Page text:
Invest time and research into the planning phases for study abroad success
Mental Health Issues Follow the Student Abroad
As study abroad numbers rebound and institutions look to diversify participation, they must also consider ways to address the challenges of student mental health in education abroad. Study abroad fosters adaptability, creative problem-solving, and intercultural skills in students, essential skills for the global job market. (Tanikawa, 2023) Research also indicates that study abroad factors into college selection and contributes positively to student retention, GPAs, and graduation rates, making it a significant value-add to an institution’s academic offerings. (Bhatt, 2022) However, given the prevalence of mental health issues in the college-aged population, institutions must anticipate that mental health challenges will be present in study abroad and work proactively to strengthen student resilience and mental health support for education abroad.
Paint a Realistic Picture for Students
An important first step is managing student expectations. In our social media world, it’s hard to ignore the picture-perfect experiences of college students across the globe. With considerable efforts to encourage and diversify student participation, the rainbow and unicorn language that is sometimes used to promote study abroad can leave students poorly prepared for the reality of the experience. In advising and pre-departure preparations, study abroad advisors should highlight some of the known stressors and talk openly about some of the difficulties. In addition to new foods and cultural experiences, students are often faced with different approaches to work, learning, and communication that can be difficult to navigate, especially when unanticipated. Local attitudes and acceptance of personal identities and mental health needs vary greatly across the globe. Preparing students for these challenges can help to ease student anxiety and empower their cultural adjustment.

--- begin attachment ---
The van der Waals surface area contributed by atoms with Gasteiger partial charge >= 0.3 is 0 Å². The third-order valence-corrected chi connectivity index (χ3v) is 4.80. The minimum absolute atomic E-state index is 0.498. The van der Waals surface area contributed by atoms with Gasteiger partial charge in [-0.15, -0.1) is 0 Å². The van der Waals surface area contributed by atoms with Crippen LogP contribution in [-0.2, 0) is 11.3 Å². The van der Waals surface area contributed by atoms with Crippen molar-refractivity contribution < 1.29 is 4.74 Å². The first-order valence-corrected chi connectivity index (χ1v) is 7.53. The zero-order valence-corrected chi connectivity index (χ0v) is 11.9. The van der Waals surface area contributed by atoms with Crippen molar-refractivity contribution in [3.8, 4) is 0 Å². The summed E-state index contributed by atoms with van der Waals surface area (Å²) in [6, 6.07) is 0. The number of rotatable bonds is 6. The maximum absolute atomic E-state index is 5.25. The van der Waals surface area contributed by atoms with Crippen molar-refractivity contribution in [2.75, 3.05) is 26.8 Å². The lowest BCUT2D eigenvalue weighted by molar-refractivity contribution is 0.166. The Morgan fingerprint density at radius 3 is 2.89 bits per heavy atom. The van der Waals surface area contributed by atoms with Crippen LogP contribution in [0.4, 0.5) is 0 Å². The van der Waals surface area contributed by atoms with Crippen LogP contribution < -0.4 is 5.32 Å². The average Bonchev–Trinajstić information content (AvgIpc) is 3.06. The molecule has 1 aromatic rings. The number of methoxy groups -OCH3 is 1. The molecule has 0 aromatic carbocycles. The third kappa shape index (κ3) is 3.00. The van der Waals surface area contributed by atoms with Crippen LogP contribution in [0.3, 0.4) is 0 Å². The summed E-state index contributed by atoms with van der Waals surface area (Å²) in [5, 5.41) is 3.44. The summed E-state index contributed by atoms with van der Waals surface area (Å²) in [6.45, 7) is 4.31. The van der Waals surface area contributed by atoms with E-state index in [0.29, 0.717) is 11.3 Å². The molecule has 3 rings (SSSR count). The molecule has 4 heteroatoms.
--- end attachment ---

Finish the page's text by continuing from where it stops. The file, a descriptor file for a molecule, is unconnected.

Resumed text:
Pre-departure preparations for all students should also include discussions about accessible self-care and wellness supports. Before travel, students should review their personal wellness strategies and consider if these same strategies will be available to them while abroad. Typical stress-busters like free fitness classes at the university gym, or long runs near campus, may not be possible or safe in some locations abroad. Finding alone time or maintaining family and friend connections can be surprising challenges. Some students will turn to alcohol use to de-stress while abroad, yet this strategy can prove problematic on many levels. Helping students to identify self-care strategies, grounding techniques, and breathing exercises to use while abroad can support students to maintain their well-being and allow them to more actively engage in their new environment.
What Coverage Does Your International Insurance Provide
With the varying attitudes and capabilities to support mental health worldwide, it is essential for schools to carefully investigate their international insurance coverage and care options for mental health that are available to travelers. Assistance providers can often identify local English-speaking therapists or provide telehealth options to stabilize a situation until appropriate care can be arranged. The Forum on Education Abroad’s recent Student Risk Report found that 66% of students who experienced mental health distress during their time abroad withdrew from their programs, highlighting the importance of mental health evacuation coverage. (Dietrich, 2023) Study abroad must also dialogue with the counseling center to understand the support, if any, that they may be able to provide for students while overseas.